The proposed deal with the European Union, more than two years after Britons voted in a referendum to exit the bloc, has triggered half-a-dozen ministerial resignations.

It also prompted high drama in the House of Commons, where May received the most hostile reception a sitting prime minister has endured since 1940, when Neville Chamberlain was pushed out of office at the start of the Second World War.

The withdrawal deal has been pronounced “dead on arrival” by lawmakers across the political spectrum. They say the agreement won’t gain parliamentary backing in a planned vote next month. The deal would see Britain remaining in the EU’s customs union, which address imports and exports, for an indefinite period and subject to the bloc’s rules and regulations without having any say about them

May maintained during a radio interview Friday that she has negotiated the best deal possible, despite it crossing many “red lines” she had set previously. May and her loyalists say there is no alternative to the proposed withdrawal agreement that runs to 538 pages and took many months of tortuous negotiations to seal, because the alternatives are even more unpalatable for Britain or impossible to get the EU and its 27 member countries to accept.

May says the draft agreement is just a staging post, a temporary deal that’s in place while Britain negotiates over the next few years a fuller free trade deal with the bloc. Her supporters say it is no time for a change in leadership with just over four months to go before Britain is scheduled to leave the EU, deal or no deal.

“I am not sure any other prime minister could have done any better,” said Simon Hart, a Conservative lawmaker. “I will say one thing for the prime minister — you can never doubt her resilience and stoicism,” he added.

Partial relief

The prime minister got some relief Friday when a senior minister, Michael Gove, who had been rumored to be resigning to protest the draft deal, said he would be staying in the Cabinet.

It remains unclear, however, whether other prominent hardline Brexiters in May’s thinning Cabinet will follow Gove’s cue over the next few weeks and decide against tendering their resignations. So far, several other Brexiters in the Cabinet have indicated they will stay to work together to improve the deal. “Resigning and joining a rebellion is not going to help anything,” said one of their aides.

Whether their resolve will hold is another thing, if the internecine [destructive] rebellion against May gains momentum.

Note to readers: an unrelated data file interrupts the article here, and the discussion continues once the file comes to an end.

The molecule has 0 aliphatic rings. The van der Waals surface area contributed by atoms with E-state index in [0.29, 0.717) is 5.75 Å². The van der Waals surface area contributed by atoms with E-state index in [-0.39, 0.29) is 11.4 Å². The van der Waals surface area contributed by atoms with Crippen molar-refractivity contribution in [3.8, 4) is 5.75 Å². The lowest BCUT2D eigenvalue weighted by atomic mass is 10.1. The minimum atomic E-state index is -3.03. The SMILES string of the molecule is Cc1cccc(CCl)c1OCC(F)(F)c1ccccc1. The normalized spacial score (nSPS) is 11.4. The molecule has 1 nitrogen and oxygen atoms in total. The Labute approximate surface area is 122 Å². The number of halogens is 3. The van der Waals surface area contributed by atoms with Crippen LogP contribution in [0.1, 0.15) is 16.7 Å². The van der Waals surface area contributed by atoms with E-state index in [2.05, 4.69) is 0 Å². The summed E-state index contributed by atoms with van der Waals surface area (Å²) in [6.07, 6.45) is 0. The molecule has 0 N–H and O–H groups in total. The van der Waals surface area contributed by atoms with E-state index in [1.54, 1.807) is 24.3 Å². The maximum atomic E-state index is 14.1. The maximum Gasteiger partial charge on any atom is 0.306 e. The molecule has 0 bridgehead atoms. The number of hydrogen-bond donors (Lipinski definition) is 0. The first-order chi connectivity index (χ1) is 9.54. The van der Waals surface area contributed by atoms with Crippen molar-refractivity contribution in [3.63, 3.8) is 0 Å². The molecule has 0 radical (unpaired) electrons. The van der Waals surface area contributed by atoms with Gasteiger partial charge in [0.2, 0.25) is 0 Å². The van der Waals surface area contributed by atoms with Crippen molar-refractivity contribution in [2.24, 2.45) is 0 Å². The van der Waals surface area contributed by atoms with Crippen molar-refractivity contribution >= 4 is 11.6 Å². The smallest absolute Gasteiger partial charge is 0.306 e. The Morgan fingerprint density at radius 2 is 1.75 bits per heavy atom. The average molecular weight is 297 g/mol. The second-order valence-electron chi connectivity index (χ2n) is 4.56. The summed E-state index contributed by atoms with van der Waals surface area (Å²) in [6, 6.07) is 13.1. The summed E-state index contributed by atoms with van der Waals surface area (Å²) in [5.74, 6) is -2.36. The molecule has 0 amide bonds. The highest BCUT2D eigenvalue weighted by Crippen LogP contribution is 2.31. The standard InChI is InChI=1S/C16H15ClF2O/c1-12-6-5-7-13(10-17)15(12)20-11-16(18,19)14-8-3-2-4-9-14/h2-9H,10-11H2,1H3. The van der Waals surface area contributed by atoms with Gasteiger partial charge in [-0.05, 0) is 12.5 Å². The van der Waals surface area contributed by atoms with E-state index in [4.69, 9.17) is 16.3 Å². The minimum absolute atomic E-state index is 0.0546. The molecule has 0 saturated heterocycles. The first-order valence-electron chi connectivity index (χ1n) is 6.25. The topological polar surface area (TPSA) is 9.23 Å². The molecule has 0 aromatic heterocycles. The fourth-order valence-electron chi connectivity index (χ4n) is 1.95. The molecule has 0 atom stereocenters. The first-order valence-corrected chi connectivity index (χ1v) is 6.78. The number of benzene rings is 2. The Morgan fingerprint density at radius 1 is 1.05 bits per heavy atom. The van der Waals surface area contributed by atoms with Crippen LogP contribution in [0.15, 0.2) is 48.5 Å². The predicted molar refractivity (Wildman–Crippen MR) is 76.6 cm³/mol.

“Then they will have to consider how their choice plays out in any future leadership election they may want to compete in,” said a party official.

And talk of renegotiation is being rebuffed by EU officials, who on Friday cautioned that the agreement is the best they can do and there can be no changes.

“This is a good deal for both sides,” Austrian Chancellor Sebastian Kurz said Friday. “No one was tricked into anything,” said Kurz, whose country holds the EU’s rotating presidency until the end of the year. He warned that the only alternative would be for Britain to leave the EU without any deal, which “would hurt Britain badly.”

Mounting leadership challenges

Gove’s decision not to resign didn’t stop more Conservative lawmakers from lodging formal letters with party authorities calling for a vote of no confidence in May as party leader, the first stage in a leadership challenge.

As May started her effort to sell the deal to the public, John Whittingdale, a Brexiter and former culture secretary, filed his letter, joining more than two dozen other Conservative rebels who have publicly called for her to step aside.

“I believe that the agreement that is being proposed does not deliver Brexit in the way that I and many others want to see. It leaves us locked in indefinitely into the customs union. I also don’t think it can get through the House of Commons,” he wrote.

May’s party critics accuse her of going from her oft-stated position that “no deal is better than a bad deal” to one where she appears to accept “any deal is better than no deal.”

“It is no good trying to pretend that the deal honors the result of the referendum when it is obvious to everyone it doesn’t,” said Esther McVey, who resigned this week as works and pension minister.

Time on May’s side